Tag: miguel cabrera

The Future of MiLB All-Stars Flores and Dykstra

The only questions about Flores are when and where.

The only questions about Flores are when and where.

Infielder¬†Wilmer Flores and first baseman¬†Allan Dykstra are headed to their respective league’s all-star games this year – Flores in Triple-A and Dykstra in Double-A. Each player took a different path to get to where they are now, and may still take a different path to the majors. Let’s take a look where these two might end up in the Mets plans.

Wilmer Flores

Flores has steadily grown more comfortable at the Triple-A level, and he’s starting to make it look easy. On Tuesday, he went 5-6 with 2 doubles. He’s hitting .320/.357/.520 this year with 27 doubles, 4 triples, 10 home runs, and 64 RBIs. Sandy Alderson considers him a propsect, and that’s not going out on a limb.

The 6’3″, 190 lb Flores was signed out of Venezuela at the ripe old age of 16. It feels like he’s been in the Mets farm system forever, but even after 6 seasons in the minor leagues, he’s still only 21 (turning 22 on August 6th).

He projected to fill out into a Miguel Cabrera-type frame, and that still may be a possibility. He doesn’t have Cabrera’s power as of now, but there’s no question he can hit. And his 41 extra base hits this year shows that he’s no slap hitter.

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Fielder Follows Father’s Footsteps, Foregoes Flushing

For the second consecutive day, the Mets are left holding the bag.

Still smarting from being spurned by Cody Ross the Mets received another blow when , Prince Fielder passed on the Mets’ flirtations and instead signed a 9-year deal with Detroit — the city where his father Cecil enjoyed 6 1/2 standout seasons after a stint in Japan.

The good news, however, is that now Ike Davis doesn’t have to worry about re-learning left field, a position he played frequently during his college career.

The Mets were seen as a frontrunner if Prince Fielder limited his marketplace to baseball teams in Flushing. Further, the Mets made clear that Prince would be welcomed with open arms if he were willing to sign on their terms (rumor had it that the Mets’ offer consisted of a one-year, non-guaranteed, $550K contract with the option to go straight to the front of the line at the Shake Shack between innings).

In all seriousness, this surprising signing by the Tigers changes things beyond Detroit. For one, the NL has now lost arguably its top three sluggers over the last year — Fielder, Albert Pujols, and Adrian Gonzalez — in turn collectively lowering the danger quotient of NL hitters. I would be curious to see a stathead figure out if there is any kind of impact on NL pitching performance as a result of these exits — has anyone done this kind of study? For example, will NL pitchers’ WHIPs and ERAs in general go down because they no longer have to deal with these other-worldly sluggers — and, can pitch around the dangerous hitters who remain?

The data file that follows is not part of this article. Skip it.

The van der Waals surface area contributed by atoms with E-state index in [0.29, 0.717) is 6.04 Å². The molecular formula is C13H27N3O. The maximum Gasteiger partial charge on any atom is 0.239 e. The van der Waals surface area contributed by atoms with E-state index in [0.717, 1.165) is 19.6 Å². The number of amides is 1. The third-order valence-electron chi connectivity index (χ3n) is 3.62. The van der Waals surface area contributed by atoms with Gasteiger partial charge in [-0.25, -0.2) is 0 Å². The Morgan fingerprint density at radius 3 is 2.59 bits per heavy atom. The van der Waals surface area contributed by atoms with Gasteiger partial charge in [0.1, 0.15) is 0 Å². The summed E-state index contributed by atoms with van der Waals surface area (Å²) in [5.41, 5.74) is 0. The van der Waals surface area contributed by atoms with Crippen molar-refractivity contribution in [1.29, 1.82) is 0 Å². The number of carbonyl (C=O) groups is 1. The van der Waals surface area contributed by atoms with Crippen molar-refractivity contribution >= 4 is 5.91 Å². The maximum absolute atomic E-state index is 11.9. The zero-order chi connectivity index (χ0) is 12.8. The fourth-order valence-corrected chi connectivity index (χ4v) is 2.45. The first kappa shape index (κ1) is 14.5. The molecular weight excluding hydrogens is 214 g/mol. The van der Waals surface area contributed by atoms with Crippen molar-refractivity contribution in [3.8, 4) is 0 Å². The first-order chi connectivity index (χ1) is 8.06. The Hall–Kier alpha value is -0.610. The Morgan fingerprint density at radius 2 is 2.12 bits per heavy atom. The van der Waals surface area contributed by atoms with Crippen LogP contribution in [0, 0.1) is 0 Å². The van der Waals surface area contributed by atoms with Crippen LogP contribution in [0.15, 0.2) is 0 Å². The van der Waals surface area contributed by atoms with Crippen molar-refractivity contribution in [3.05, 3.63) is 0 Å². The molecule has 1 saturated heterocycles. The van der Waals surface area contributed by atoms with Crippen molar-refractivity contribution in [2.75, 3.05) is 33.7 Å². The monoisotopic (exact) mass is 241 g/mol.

In regard to the latter part of that sentence, here’s an interesting comparison: in 2011, Ryan Braun was intentionally walked TWICE, and has been given a free pass only 9 times in the five years he’s hit behind Prince Fielder. It’s presumed that Fielder will now hit behind Miguel Cabrera, who was intentionally walked 22 times in 2011 and 32 times in 2010. Go ahead — let your head spin considering what Cabrera might do in 2012, with hurlers having to pitch to him.

Random thought: it’s a bizarre winter when two of the top 5 sluggers in all of MLB are free agents, and the biggest of the big markets — New York, Boston, Chicago, San Francisco — are not in the bidding. OK, there was some noise from the Cubs but was there really any substance to that?

Perhaps the best thing about Prince Fielder going to Detroit is that he didn’t go to another team in the NL East. Though, it depends upon your perspective — as a pure baseball fan, I’ll miss not seeing him play against the Mets and performing like a man among boys.

What’s your thought? Did the Mets mess up their rebuilding plan by not going harder after Prince? Are you happy to see him out of the NL? Does this mean Mike Pelfrey‘s ERA will go down? (Fielder hit .455 with a 1.318 OPS vs. Big Pelf in his career.) Post your reaction in the comments.

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How About Miguel Cabrera?

miguel-cabrera-2While we wait for Jason Bay to make up his mind about playing in Flushing, we may as well consider other alternatives.

During a “hot stove huddle” a few days ago, a rabid and intelligent Mets fan named “Kevin K” proposed that Omar Minaya make a deal for Miguel Cabrera. The more I think about it, the more it makes a lot of sense.

While many eschew him for his weight issues, sloth-like movements in the field, and questionable effort, there’s one thing about Miguel Cabrera that cannot be dismissed:

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